Is the following legal?
Get Legal Help Today
Compare Quotes From Top Companies and Save
Secured with SHA-256 Encryption
Is the following legal?
I work in Pittsburgh, Pa. at Mosebach Manufacturing as a QC Supervisor. Yesterday
at 930am I asked for FMLA paperwork because I am going to need to get some
testing and maybe surgery done. At 230 pm yesterday, I was laid off. I am a
salary worker and middle of the road in seniority in my department. Nobody else
was laid off. Also, it seemed odd I got laid off on a Monday when I get paid for
the entire week regardless. I just wanted to know if I had just cause for legal
Asked on June 1, 2016 under Employment Labor Law, Pennsylvania
SJZ, Member, New York Bar / FreeAdvice Contributing Attorney
Answered 7 years ago | Contributor
You very likely have a case for illegal retaliation against you for using your FMLA rights. An employee *may* be laid off after requesting FMLA leave, IF the lay off can be proven to have been in the works before hand and to be supported by non-FMLA reasons, such as business reduction or downturn...but the situation you describe, of one, mid-seniority employee being laid off without warning the day he/she asked for FMLA leave makes it very unlikely that the company could establish a valid, non-FMLA reason for the layoff. Similarly, an employee could be terminated after requesting FMLA paperwork if there was some documented problem or issue (e.g. absenteeism, sexually harassing other employees, documented poor performance, etc.) and the termination was also in the works ahead of time--an employee can't use FMLA to short-circuit an otherwise valid termination. But again, that would not seem to be the case here, because you do not write about any significant work-related issues.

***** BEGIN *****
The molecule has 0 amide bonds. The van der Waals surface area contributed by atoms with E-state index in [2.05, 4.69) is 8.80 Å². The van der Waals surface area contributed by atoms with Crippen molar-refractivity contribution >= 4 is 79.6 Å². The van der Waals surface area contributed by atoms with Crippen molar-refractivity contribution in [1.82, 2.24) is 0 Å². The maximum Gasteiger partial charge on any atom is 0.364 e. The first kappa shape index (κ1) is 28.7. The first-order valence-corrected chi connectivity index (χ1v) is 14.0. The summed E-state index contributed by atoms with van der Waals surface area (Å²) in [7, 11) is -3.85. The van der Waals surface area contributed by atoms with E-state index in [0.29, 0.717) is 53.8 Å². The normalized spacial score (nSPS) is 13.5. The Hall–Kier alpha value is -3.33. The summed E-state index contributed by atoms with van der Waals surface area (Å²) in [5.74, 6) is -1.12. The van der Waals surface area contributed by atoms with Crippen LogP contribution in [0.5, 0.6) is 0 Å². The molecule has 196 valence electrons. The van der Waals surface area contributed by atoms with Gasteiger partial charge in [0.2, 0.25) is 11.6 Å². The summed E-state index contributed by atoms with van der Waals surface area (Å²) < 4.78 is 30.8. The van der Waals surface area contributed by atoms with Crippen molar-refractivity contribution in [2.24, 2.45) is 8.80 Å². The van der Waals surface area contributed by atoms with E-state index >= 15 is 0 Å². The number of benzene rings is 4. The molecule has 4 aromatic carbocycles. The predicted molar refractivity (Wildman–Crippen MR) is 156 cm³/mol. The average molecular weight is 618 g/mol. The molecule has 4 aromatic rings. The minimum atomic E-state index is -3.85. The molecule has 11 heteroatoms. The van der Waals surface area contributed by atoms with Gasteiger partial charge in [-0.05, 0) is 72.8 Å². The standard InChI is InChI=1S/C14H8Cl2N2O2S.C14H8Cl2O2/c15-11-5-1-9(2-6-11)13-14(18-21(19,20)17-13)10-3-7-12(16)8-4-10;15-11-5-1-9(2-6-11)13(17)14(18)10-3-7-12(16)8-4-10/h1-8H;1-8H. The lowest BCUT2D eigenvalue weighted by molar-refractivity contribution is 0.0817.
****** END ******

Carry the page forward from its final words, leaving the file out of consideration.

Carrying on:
Based on what you write, you should contact the federal or state department of labor to file a FMLA retaliation complaint.
IMPORTANT NOTICE: The Answer(s) provided above are for general information only. The attorney providing the answer was not serving as the attorney for the person submitting the question or in any attorney-client relationship with such person. Laws may vary from state to state, and sometimes change. Tiny variations in the facts, or a fact not set forth in a question, often can change a legal outcome or an attorney's conclusion. Although AttorneyPages.com has verified the attorney was admitted to practice law in at least one jurisdiction, he or she may not be authorized to practice law in the jurisdiction referred to in the question, nor is he or she necessarily experienced in the area of the law involved. Unlike the information in the Answer(s) above, upon which you should NOT rely, for personal advice you can rely upon we suggest you retain an attorney to represent you.